Grab-Gojek merger — a global internet giant in the making
- Grab and Gojek have been locked in a fierce, expensive battle for super app dominance in Asia
- But merger talks have been ongoing in parallel, and “substantial” progress has been made towards consolidation
- Although talks are still fluid, governments may have antitrust concerns about the unification of the region’s two leading ride-hailing companies
Even before the world got hit with the pandemic, Southeast Asia’s two largest ride-hailing firms Grab and Gojek had been discussing a potential merger. The economic fallout of Covid-19 has forced these apps to reconsider their plans for ongoing expansion, and thoughts have returned to consolidation.
SoftBank’s Masayoshi Son has been pushing for a merger between the two super apps and, according to Bloomberg, the two companies have made “substantial progress in working out a deal to combine their businesses.”
Now, if the merger comes through, the two companies will operate as one entity that would apparently be headed by Grab co-founder Anthony Tan. The Gojek brand, however, will be retained in Indonesia, and the new entity will be run by Gojek executives in the country. The report says that Grab and Gojek may still operate separately “for an extended period of time,” as the merger’s end goal is to become a publicly listed company.
The two companies have so far refused to comment on the matter, with neither issuing official statements as of the time of writing. If merged, the two groups would form one of the world’s most highly-valued startups. Currently, Grab, and Gojek is valued at US$14 billion and US$9 billion respectively.
You may recall that back in 2018, Grab officially acquired Uber’s entire operations in Southeast Asia, effectively driving out the Silicon Valley-based company’s presence in the region. Grab is present in eight countries while Gojek has a presence in Indonesia, Singapore, the Philippines, Thailand, and Vietnam.
Gojek, which was launched in Indonesia back in 2015, has a business model similar to that of Grab. Gojek also provides motorcycle taxis, food delivery, courier, and e-wallet services, and it has already established a name for itself in countries where it’s available. It remains to be seen how Grab and Gojek’s operations will change if and when this new deal is finalized. This merger could potentially change the ride-sharing landscape across Southeast Asia.
Investors have been pushing for them to combine forces across the region in order to reduce cash burn and create one of the most powerful internet companies in the region. In fact, SoftBank has been pushing for a deal since Son visited Indonesia in January, but he’s grown increasingly frustrated with the lack of progress. The old rivalry and personality clashes between the two companies’ leaders have led to deadlocked negotiations in the past, according to one of the people familiar with the talks.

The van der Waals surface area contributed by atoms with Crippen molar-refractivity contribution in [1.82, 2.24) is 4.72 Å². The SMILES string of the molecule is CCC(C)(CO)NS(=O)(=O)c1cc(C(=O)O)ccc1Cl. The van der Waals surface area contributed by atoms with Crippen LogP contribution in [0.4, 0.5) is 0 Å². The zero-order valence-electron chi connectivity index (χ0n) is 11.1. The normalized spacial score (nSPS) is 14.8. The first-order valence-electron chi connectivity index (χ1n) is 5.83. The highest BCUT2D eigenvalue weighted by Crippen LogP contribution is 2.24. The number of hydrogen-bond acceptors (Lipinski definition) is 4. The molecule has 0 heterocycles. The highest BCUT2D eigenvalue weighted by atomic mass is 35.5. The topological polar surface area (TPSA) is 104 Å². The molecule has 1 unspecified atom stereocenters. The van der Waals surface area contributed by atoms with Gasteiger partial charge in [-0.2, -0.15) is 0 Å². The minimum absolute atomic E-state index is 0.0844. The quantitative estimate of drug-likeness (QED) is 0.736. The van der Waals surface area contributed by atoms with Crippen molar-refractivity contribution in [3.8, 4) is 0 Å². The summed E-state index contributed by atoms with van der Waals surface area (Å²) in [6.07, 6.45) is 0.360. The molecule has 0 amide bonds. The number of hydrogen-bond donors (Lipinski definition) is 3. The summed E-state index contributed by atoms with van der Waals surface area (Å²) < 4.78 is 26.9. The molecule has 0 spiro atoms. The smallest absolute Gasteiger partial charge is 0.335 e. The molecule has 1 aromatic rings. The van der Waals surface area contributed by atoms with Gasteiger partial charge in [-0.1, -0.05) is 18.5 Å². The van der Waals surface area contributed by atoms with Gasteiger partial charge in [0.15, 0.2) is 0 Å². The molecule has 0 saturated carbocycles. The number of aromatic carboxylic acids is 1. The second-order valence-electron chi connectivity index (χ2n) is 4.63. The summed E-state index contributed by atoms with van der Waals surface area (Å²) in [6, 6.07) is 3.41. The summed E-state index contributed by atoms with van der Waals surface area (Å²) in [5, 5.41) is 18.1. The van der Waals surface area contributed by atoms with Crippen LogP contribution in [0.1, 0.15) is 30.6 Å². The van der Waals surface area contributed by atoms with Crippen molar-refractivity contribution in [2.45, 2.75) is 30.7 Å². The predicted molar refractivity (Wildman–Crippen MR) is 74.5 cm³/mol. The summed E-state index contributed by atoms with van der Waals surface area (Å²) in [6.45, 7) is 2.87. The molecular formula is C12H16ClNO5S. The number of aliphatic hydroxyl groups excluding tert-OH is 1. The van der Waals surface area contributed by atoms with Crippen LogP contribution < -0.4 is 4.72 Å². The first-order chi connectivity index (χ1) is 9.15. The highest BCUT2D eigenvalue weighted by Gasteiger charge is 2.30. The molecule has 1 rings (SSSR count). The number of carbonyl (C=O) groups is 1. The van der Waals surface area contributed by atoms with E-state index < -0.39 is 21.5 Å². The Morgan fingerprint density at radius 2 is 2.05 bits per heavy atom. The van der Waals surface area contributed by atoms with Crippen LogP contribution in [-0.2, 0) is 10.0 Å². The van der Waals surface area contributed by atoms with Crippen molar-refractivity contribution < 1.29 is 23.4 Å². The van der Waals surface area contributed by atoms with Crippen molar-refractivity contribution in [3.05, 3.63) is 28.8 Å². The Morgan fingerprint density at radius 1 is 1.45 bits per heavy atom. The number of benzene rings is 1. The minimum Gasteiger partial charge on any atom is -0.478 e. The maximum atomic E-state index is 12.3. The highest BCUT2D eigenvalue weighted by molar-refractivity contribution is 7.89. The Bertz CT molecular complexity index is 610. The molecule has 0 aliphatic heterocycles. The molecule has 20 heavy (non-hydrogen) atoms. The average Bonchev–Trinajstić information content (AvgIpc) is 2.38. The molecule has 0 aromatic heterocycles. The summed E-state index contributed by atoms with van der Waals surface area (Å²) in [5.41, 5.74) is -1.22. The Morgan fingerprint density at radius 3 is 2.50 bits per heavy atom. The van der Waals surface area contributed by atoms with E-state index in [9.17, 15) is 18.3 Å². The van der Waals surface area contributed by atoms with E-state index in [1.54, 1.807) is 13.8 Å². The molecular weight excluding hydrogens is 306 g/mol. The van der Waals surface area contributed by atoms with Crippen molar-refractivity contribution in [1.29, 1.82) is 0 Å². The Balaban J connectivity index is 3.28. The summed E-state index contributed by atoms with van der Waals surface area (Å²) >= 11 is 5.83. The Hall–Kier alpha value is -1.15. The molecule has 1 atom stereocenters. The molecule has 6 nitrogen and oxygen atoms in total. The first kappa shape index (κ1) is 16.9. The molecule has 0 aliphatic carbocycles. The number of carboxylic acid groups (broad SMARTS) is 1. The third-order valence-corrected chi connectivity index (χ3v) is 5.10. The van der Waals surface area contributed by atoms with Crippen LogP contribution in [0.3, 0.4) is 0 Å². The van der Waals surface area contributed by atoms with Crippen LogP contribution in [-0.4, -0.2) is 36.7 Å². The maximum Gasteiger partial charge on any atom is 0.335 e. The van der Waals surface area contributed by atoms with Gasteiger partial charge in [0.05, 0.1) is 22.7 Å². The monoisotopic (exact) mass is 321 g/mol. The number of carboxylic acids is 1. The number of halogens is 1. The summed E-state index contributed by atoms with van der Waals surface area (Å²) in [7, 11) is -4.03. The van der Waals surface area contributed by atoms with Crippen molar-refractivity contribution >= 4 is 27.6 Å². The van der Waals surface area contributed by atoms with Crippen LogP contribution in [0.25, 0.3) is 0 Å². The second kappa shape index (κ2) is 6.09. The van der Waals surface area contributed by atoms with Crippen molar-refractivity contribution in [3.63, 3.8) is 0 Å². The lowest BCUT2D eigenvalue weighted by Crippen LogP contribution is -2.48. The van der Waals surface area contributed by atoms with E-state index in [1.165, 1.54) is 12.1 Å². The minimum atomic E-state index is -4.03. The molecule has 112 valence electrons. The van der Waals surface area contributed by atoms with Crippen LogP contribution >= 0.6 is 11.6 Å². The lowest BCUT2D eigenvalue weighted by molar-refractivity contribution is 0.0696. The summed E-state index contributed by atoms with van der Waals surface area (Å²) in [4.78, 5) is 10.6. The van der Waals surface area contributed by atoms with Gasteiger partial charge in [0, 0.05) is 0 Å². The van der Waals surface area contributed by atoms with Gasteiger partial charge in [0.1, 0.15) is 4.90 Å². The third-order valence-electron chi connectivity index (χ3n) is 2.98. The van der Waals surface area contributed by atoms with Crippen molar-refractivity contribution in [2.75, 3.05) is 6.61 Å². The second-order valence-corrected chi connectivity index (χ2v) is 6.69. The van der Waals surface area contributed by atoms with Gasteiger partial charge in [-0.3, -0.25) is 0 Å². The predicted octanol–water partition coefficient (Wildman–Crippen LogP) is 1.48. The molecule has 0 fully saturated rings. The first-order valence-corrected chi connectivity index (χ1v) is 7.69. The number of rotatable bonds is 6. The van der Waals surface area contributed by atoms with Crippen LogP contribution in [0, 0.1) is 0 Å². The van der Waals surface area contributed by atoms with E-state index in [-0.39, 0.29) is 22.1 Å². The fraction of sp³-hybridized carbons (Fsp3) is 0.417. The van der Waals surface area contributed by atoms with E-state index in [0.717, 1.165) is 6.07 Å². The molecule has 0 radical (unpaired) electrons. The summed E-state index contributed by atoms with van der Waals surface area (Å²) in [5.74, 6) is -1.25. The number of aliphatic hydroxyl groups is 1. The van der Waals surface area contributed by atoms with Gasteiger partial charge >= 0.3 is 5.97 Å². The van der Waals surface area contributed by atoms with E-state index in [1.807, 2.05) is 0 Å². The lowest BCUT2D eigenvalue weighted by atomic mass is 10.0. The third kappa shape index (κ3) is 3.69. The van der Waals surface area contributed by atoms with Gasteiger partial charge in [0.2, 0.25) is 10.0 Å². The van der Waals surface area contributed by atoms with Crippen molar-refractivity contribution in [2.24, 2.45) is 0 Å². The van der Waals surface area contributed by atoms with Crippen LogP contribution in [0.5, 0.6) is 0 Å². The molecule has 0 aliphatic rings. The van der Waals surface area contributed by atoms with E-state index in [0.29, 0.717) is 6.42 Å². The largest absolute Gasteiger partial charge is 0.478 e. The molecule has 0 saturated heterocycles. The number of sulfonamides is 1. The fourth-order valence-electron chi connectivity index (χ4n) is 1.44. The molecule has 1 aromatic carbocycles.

Sources are claiming both Grab and Gojek have made substantial progress in working out a deal to combine their businesses in what would be the biggest internet merger in Southeast Asia. Apparently, the region’s two most valuable startups have narrowed their differences of opinion, though some parts of the agreement still need to be negotiated.
The final details are being worked out among the most senior leaders of each company with the participation of SoftBank’s Son, one of the people told Bloomberg. Under one structure with substantial support, the two brands may be run separately for an extended period of time. The combination is ultimately aimed at becoming a publicly listed company. Among the hiccups to the deal would be the need for regulatory approval on top of the antitrust concerns by governments about the unification of the region’s two leading ride-hailing companies.
Despite recent growth, the economic fallout of Covid-19 didn’t miss the two tech giants, which both had to reorganize operations and close some low-profit services. Gojek announced in June that it would lay off 9% of its workforce and close GoLife, which offers household cleaning and on-demand massage services, and GoFood Festivals, the arm that operates physical food halls.
The decision came on the heels of Grab’s decision to lay off 360 employees – around 5% of its workforce – and an announcement that it will close some “non-core projects”. In an analysis published in late June, Fitch anticipated that the companies may also look to reduce spending or disband operations in the hotel booking and ticketing segments if sustained economic pressure continues.
But while the companies are pulling back from certain segments, Fitch expects them to “refocus resources into three core businesses: ride-hailing, food/grocery delivery, and payments.” In particular, food and grocery delivery services have proved to be big winners in the pandemic, with demand increasing significantly as consumers sought to adhere to social distancing guidelines and avoid crowded supermarkets.
Even financial services are expected to play an increasingly important role in the plans of super apps moving forward. After introducing GoPay and GrabPay to process payments for ride-hailing bookings, both Gojek and Grab have rapidly expanded their financial services into point-of-sale and online payments, as well as ride insurance for its riders and drivers, travel insurance, and business loans for small and medium-sized enterprises.
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